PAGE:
Imagine if you had the power to conceal information in plain sight. Well, this is indeed possible with the use of Steganography. Steganography is the process of hiding information, images, or audio messages inside another piece of information, image, or audio. Steganography is not a new term. It has been around since about 1500 and was first used by Johannes Trithemius in his book Steganographia.
What is Steganography in cybersecurity?
“Steganography is the technique of hiding secret data within an ordinary, non-secret, file or message in order to avoid detection; the secret data is then extracted at its destination.” – Tech Target
What is the use of Steganography?
There are many ways to conceal information using Steganography. The most common method is by embedding information into digital images. We all know that digital images say, a JPEG image, contains several megabytes of data in the form of pixels. This allows some room for someone to embed steganographic information within the digital file. With the use of steganographic applications, a hacker alters the least significant bits of the data file and embeds a malicious code into the image. Once the targeted user downloads and opens the image file in their computer, the malware is activated. Depending on its programming, the malware can now open a leeway for the attacker to gain control over the user’s device or network. The danger of Steganography is that the difference between the original image and the steganographic image is subtle and the two cannot be distinguished by the naked eye.
Is Steganography still used?
Yes, Steganography is still popular among cyber criminals. Recent attacks show that security researchers found a new malware campaign that used WAV audio files to hide their malware. It is believed that the attackers used Steganography to embed the malicious code inside the WAV audio file.
3 Techniques used in Steganography
1. Least Significant Bit
In this Steganography method, the attacker identifies the least significant bits of information in the carrier image and substitutes it with their secret message, in this case, malicious code. When the target downloads the carrier file, they introduce the malware into their computer which allows the attacker access to this device and the hack begins. Cybersecurity professionals commonly use sandboxes to detect these corrupt files. However, black hat hackers have invented various methods of bypassing sandboxes like sleep patching. Sleep patched malware is not easily detected by the sandbox since it poses as benign and buys time while studying the timing artifacts of the sandbox and executes when the sandbox is vulnerable.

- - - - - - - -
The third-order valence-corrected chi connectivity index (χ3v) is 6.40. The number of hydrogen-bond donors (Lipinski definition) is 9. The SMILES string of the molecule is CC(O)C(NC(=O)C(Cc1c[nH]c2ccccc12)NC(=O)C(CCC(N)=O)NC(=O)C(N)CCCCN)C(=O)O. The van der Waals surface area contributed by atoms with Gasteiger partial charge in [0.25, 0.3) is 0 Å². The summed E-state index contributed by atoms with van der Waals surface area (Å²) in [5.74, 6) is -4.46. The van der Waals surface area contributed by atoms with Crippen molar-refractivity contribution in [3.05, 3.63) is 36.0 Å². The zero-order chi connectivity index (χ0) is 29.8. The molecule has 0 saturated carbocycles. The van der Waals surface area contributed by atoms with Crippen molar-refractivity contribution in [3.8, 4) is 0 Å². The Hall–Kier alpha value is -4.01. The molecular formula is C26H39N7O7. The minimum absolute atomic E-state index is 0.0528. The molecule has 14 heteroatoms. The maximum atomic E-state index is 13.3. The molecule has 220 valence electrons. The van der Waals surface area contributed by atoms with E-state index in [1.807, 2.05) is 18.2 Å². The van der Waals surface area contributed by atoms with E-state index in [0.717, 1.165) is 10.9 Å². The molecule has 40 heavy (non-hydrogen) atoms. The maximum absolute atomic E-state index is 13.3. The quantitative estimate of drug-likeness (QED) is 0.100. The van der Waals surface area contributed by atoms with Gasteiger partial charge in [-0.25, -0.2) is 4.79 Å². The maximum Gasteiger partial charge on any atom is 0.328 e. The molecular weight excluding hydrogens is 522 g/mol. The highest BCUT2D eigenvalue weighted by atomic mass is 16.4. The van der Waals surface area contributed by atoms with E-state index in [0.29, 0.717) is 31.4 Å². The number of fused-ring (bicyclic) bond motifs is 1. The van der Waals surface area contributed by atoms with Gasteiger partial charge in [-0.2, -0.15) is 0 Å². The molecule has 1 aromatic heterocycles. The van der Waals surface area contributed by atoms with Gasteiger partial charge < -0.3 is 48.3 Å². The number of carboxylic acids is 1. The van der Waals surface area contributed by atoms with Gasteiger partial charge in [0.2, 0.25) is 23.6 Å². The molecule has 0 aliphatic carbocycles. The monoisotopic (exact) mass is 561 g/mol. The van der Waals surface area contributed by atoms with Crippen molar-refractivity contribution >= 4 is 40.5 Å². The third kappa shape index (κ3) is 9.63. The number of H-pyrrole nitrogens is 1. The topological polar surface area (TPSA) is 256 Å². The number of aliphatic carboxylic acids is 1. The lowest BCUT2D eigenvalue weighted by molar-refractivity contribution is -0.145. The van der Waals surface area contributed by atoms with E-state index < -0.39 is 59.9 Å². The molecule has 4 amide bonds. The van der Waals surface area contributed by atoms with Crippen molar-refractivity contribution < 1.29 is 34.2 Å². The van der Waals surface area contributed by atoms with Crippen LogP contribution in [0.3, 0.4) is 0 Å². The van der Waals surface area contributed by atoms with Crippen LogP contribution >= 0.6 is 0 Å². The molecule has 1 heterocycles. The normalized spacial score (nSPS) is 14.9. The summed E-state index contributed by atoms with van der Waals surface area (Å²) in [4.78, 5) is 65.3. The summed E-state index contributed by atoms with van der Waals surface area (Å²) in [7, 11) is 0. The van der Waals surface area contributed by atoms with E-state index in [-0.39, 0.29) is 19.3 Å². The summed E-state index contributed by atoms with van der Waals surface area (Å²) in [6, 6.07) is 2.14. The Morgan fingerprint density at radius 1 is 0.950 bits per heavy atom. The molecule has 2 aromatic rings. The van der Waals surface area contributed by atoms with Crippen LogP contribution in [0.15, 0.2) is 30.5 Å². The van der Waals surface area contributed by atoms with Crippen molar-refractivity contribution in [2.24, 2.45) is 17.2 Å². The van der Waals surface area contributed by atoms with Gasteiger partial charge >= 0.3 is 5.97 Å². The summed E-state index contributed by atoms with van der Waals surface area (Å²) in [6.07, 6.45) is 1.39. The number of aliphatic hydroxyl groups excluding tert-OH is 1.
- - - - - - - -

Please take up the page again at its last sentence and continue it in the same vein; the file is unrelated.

2. Palette Based Technique
This technique also uses digital images as malware carriers. Here, the attackers first encrypt the message and then hide it in a stretched palette of the cover image. Even though this technique can carry a limited amount of data, it frustrates threat hunters since the malware is encrypted and takes a lot of time to decrypt.
3. Secure Cover Selection
This is a very complex technique where the cyber criminals compare the blocks of the carrier image to the blocks of their specific malware. If an image with the same blocks as the malware is found, it is chosen as the candidate to carry the malware. The identical malware blocks are then carefully fitted into the carrier image. The resulting image is identical to the original and the worst part is that this image is not flagged as a threat by detection software and applications.
These are just but a few methods by which black hat hackers frustrate ethical hackers using Steganography. Steganography allows attackers to operate in stealth mode while conducting a serious attack. Most of these attacks are zero-day exploits which give threat hunters sleepless nights. Some preventive measures against Steganography include the deployment of security patches, updating software, and educating end-users.
Receiving ethical hacking training from EC-Council will equip you with the knowledge and skill to learn how the adversaries are breaking into networks and wreaking havoc. Once professionally trained, you will receive the Certified Ethical Hacker (CEH) certification. This will show organizations that you are well-versed in over 340 attack technologies that are commonly used by black hat hackers and white hat hackers, alike.